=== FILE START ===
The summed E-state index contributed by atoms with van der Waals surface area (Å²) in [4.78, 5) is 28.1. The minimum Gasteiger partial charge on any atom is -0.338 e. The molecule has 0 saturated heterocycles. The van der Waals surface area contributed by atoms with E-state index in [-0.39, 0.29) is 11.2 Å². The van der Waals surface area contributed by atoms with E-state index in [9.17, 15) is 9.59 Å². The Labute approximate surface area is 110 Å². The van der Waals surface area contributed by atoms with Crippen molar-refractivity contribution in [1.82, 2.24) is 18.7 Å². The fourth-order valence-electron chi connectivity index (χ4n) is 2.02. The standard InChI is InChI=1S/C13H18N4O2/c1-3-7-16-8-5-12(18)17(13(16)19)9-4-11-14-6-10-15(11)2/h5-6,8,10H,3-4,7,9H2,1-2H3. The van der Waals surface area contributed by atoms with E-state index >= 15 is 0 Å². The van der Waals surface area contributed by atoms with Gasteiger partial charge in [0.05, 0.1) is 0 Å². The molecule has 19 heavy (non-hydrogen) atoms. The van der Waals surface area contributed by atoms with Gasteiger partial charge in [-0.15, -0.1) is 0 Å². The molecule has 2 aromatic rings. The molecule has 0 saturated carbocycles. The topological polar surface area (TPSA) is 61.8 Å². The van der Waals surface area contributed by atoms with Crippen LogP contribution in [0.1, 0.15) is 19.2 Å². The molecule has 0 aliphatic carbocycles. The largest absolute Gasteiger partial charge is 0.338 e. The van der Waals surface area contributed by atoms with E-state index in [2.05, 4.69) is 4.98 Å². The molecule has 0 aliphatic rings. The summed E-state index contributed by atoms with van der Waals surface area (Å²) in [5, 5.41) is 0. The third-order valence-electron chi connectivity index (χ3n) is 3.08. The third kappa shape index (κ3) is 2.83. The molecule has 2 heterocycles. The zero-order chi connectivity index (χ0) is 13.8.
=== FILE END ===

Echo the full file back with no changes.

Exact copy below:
The summed E-state index contributed by atoms with van der Waals surface area (Å²) in [4.78, 5) is 28.1. The minimum Gasteiger partial charge on any atom is -0.338 e. The molecule has 0 saturated heterocycles. The van der Waals surface area contributed by atoms with E-state index in [-0.39, 0.29) is 11.2 Å². The van der Waals surface area contributed by atoms with E-state index in [9.17, 15) is 9.59 Å². The Labute approximate surface area is 110 Å². The van der Waals surface area contributed by atoms with Crippen molar-refractivity contribution in [1.82, 2.24) is 18.7 Å². The fourth-order valence-electron chi connectivity index (χ4n) is 2.02. The standard InChI is InChI=1S/C13H18N4O2/c1-3-7-16-8-5-12(18)17(13(16)19)9-4-11-14-6-10-15(11)2/h5-6,8,10H,3-4,7,9H2,1-2H3. The van der Waals surface area contributed by atoms with E-state index >= 15 is 0 Å². The van der Waals surface area contributed by atoms with Gasteiger partial charge in [0.05, 0.1) is 0 Å². The molecule has 19 heavy (non-hydrogen) atoms. The van der Waals surface area contributed by atoms with Gasteiger partial charge in [-0.15, -0.1) is 0 Å². The molecule has 2 aromatic rings. The molecule has 0 saturated carbocycles. The topological polar surface area (TPSA) is 61.8 Å². The van der Waals surface area contributed by atoms with Crippen LogP contribution in [0.1, 0.15) is 19.2 Å². The molecule has 0 aliphatic carbocycles. The largest absolute Gasteiger partial charge is 0.338 e. The van der Waals surface area contributed by atoms with E-state index in [2.05, 4.69) is 4.98 Å². The molecule has 0 aliphatic rings. The summed E-state index contributed by atoms with van der Waals surface area (Å²) in [5, 5.41) is 0. The third-order valence-electron chi connectivity index (χ3n) is 3.08. The third kappa shape index (κ3) is 2.83. The molecule has 2 heterocycles. The zero-order chi connectivity index (χ0) is 13.8.